I suppose you could argue that it is downloading "something", or it wouldn't work, but there is no client program you use. It runs from your web brower. Plus, it is cross-platform. I have seen it work on Windows, Mac and Linux.

It is free to play but you can join for a modest amount (monthly subscription) and get the ability to buy your pet penguin more clothes etc. Believe me, this sort of thing is exactly what kids want.

I read about how Disney is planning to acquire it for around $700 million, so whoever developed it is probably laughing all the way to the bank.

- Nick Gammon

www.gammon.com.au, www.mushclient.com
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Posted by Shaun Biggs   USA  (644 posts)  [Biography] bio
Date Reply #132 on Wed 10 Oct 2007 06:45 PM (UTC)
That penguin game looks a lot like yohoho pirates. Both are run in flash and there are similar ideas like playing games to gain money to buy neat stuff. The creator of Aardwolf was looking to do something with a java client a while ago so that people could just visit the Aardwolf homepage if they didn't have a client on their computer. People weren't terribly interested though, so development stopped fairly soon. It's debatable whether the client had few features because people weren't interested, or people weren't interested because it had few features. I think the main problem people had with it was a lack of triggers/aliases and no saveable settings, but that's just my pet theory.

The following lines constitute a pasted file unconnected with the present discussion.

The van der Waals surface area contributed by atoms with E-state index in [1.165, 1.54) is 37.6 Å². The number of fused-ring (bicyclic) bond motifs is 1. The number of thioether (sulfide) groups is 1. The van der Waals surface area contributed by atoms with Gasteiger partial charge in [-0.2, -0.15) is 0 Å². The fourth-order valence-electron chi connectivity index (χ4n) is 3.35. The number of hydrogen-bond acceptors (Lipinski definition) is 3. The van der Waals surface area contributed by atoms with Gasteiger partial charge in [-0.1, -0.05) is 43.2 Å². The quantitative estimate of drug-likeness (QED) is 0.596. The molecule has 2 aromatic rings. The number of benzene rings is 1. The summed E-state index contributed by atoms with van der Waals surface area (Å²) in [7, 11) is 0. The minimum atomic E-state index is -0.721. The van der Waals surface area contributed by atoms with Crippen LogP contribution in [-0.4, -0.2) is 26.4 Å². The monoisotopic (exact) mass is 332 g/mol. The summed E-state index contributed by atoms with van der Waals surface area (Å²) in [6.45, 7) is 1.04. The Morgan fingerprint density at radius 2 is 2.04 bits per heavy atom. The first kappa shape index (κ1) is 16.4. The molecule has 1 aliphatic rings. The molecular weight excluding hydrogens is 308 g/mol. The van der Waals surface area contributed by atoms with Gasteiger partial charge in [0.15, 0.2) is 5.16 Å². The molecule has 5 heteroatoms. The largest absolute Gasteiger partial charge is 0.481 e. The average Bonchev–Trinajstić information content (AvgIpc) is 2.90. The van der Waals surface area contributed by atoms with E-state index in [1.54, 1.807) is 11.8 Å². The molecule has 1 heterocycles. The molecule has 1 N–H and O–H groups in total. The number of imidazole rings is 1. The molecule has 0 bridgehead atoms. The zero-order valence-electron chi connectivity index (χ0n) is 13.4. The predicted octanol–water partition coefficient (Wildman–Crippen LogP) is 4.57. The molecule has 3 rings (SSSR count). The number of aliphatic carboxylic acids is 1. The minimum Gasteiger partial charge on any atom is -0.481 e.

As for backwards compatability, that can be included in the first few versions similar to how the old file format was kept for a few years after it was changed. Granted, this would require quite a bit of extra work, but that is to be expected when you want to change the whole design of a program.

I still will support any effort to rewrite the client in wxWidgets, if for no other reasons than to include those "obvious" things and to make it cross platform to gain more users. It would be nice if we could extend a client as good as MUSHclient in a much more manageable fashion, rather than fighting with the base library every step of the way.

It is much easier to fight for one's ideals than to live up to them.
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Posted by Shadowfyr   USA  (1,783 posts)  [Biography] bio